Mr. Simon: There will be real challenges in responding to the skill needs of the house-building industry in the next few years. Through our continued investment in skills we want to support the house-building and wider construction industry so that they are ready for the upturn and have the skilled workforce required to meet the 2016 target and the demands of a low carbon economy.
The Zero Carbon Hub, established by the Department for Communities and Local Government, aims to ensure that industry can work with Government and other stakeholders to overcome any barriers to delivery. The skills and training strand of this work will establish the industrys current level of knowledge about building to low and zero carbon home standards, and determine any areas where additional skills and training are required and which agencies are best placed to support this. The Homes and Community Agency (HCA) has a parallel skills action plan, supported by DIUS, to ensure the development of sustainable communities.
ConstructionSkills (the sector skills council for construction) are working with the Zero Carbon Hub, the HCA and the UK Green Building Council to understand the wider skills needs of sustainable construction. The results of this research will inform training development and the future shape of qualifications.
Through the Sector Compact agreed with ConstructionSkills in June 2008, some £133 million of Train to Gain funding will be available over three years to support the priority skills needs of the construction sector including house-building. Compacts will be reviewed regularly to ensure they continue to meet the needs of employers in the sector in the light of the need for economic renewal and to address the new and emerging skills needs. We have also established an Apprenticeship Task Force with employers, trade unions, educationalists and Government to review the approach to apprenticeships within the sector, and how it might be expanded and improved.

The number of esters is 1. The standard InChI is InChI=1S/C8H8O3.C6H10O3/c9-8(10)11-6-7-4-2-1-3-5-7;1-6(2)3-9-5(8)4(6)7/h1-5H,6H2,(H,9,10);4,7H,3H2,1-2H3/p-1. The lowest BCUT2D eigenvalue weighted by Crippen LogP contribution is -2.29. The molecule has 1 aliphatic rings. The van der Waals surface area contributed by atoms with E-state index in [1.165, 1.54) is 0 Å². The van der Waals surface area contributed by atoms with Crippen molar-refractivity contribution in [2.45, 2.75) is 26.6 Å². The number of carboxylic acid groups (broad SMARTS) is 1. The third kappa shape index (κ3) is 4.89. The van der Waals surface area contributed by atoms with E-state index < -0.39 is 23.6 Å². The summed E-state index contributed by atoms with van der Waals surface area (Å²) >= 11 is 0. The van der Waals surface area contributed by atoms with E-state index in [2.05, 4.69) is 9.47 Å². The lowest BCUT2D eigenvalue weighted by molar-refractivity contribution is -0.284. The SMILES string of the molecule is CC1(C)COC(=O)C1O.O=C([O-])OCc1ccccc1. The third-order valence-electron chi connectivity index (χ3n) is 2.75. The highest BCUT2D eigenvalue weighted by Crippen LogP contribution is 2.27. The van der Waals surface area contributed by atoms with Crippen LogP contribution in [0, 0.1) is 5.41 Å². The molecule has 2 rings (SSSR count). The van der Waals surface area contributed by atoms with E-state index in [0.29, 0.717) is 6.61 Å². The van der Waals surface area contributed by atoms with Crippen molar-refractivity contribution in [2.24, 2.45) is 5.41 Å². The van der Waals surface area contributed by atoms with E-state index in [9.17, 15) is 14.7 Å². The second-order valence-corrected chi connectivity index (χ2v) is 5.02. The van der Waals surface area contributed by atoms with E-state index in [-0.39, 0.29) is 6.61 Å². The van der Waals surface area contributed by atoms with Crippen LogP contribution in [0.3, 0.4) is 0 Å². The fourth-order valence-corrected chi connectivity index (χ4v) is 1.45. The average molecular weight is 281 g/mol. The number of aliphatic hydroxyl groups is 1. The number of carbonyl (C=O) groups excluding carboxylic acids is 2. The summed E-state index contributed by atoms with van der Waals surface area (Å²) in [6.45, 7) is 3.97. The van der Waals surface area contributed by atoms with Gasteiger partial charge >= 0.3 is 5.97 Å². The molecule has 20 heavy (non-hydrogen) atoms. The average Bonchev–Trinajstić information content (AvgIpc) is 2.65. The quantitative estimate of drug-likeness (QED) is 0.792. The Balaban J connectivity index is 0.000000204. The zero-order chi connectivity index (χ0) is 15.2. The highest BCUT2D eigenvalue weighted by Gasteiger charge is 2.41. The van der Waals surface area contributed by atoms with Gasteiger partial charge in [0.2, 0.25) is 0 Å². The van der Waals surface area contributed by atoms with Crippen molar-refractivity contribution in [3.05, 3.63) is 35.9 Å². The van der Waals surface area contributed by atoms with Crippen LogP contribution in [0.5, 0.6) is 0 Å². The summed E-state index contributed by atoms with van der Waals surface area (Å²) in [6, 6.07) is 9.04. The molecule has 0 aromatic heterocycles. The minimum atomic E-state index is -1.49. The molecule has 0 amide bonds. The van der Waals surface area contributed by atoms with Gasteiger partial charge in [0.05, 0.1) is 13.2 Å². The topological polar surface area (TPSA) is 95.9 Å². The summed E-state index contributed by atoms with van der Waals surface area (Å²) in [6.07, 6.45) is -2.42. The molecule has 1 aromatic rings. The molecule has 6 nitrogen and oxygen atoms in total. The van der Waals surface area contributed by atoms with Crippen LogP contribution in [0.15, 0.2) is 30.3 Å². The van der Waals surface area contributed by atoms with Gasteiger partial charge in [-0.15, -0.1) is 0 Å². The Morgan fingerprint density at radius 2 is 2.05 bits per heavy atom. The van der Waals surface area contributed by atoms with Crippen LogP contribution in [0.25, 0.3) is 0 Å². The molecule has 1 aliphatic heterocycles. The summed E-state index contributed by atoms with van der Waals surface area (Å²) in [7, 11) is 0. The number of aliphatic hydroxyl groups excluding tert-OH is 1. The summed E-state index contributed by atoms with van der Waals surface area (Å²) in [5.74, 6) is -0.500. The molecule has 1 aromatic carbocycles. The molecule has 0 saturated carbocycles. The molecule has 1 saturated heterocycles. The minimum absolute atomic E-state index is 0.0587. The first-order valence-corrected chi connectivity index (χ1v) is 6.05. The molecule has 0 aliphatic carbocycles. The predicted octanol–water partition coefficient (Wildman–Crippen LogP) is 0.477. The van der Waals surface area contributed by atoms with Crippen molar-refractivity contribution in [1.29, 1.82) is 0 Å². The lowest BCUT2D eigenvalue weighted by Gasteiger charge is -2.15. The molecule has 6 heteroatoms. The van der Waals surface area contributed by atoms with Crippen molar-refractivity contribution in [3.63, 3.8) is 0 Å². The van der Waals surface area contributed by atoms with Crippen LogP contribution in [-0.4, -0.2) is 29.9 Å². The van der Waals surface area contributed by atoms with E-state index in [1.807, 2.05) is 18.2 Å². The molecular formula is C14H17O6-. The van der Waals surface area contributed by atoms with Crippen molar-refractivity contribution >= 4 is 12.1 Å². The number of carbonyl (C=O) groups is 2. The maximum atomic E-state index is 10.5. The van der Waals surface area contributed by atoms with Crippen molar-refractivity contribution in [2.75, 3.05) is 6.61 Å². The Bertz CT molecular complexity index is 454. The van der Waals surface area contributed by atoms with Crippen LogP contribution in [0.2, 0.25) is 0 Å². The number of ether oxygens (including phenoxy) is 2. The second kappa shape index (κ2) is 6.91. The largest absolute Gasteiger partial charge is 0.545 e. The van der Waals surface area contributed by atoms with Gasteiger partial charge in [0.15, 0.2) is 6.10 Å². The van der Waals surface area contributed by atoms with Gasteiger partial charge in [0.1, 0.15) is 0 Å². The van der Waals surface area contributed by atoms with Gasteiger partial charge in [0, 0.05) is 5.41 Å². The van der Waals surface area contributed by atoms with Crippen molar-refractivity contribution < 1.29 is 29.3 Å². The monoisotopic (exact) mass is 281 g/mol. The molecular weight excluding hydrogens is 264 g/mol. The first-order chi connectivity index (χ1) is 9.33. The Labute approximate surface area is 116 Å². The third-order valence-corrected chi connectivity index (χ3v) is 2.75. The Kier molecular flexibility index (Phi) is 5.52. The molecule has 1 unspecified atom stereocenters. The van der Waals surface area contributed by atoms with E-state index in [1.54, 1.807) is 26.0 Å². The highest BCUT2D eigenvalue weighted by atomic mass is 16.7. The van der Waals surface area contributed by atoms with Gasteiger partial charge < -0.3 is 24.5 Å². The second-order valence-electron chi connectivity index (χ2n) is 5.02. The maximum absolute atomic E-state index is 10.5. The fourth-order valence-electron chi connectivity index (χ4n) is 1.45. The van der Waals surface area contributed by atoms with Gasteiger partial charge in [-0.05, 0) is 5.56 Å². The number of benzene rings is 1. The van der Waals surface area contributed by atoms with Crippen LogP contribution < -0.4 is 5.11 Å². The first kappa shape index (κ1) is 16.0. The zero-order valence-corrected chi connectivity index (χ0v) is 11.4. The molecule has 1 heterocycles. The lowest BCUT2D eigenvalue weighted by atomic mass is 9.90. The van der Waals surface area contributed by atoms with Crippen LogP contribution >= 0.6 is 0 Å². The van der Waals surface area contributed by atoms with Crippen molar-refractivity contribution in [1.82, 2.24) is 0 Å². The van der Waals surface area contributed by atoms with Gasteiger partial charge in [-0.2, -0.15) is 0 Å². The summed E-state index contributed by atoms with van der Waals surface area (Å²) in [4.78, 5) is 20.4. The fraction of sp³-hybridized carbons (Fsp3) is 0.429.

Mrs. Spelman: To ask the Secretary of State for Innovation, Universities and Skills pursuant to the answer of 23 February 2009, Official Report, columns 421-2W, on trading standards: weights and measures, what changes to enforcement guidance (a) have been made and (b) are being made in relation to the prosecution of traders using imperial scales by local authorities. 
(b) Discussions are continuing between Government and the Local Authorities Co-ordinators of Regulatory Services (LACORS) on the updating of LACORS' guidance on the enforcement of units of measurement legislation. This guidance will reflect an update to Directive 80/181/EEC and will be available to local authority trading standards departments in advance of the changes to UK law which will be implemented before the end of 2009.
Stephen Williams: To ask the Secretary of State for Innovation, Universities and Skills how many graduates of universities in England who have moved abroad to (a) other EU member states and (b) non-EU countries have informed the Student Loans Company of their change of status in each of the last five years. 
Mr. Lammy: In the five-year period 2003-04 to 2007-08, around 38,700 income-contingent loan borrowers notified the Student Loans Company (SLC) of a period of overseas residency. Annual statistics are not readily available. 35 per cent. of known overseas residences during that period were in EU countries, 65 per cent. were in non-EU countries.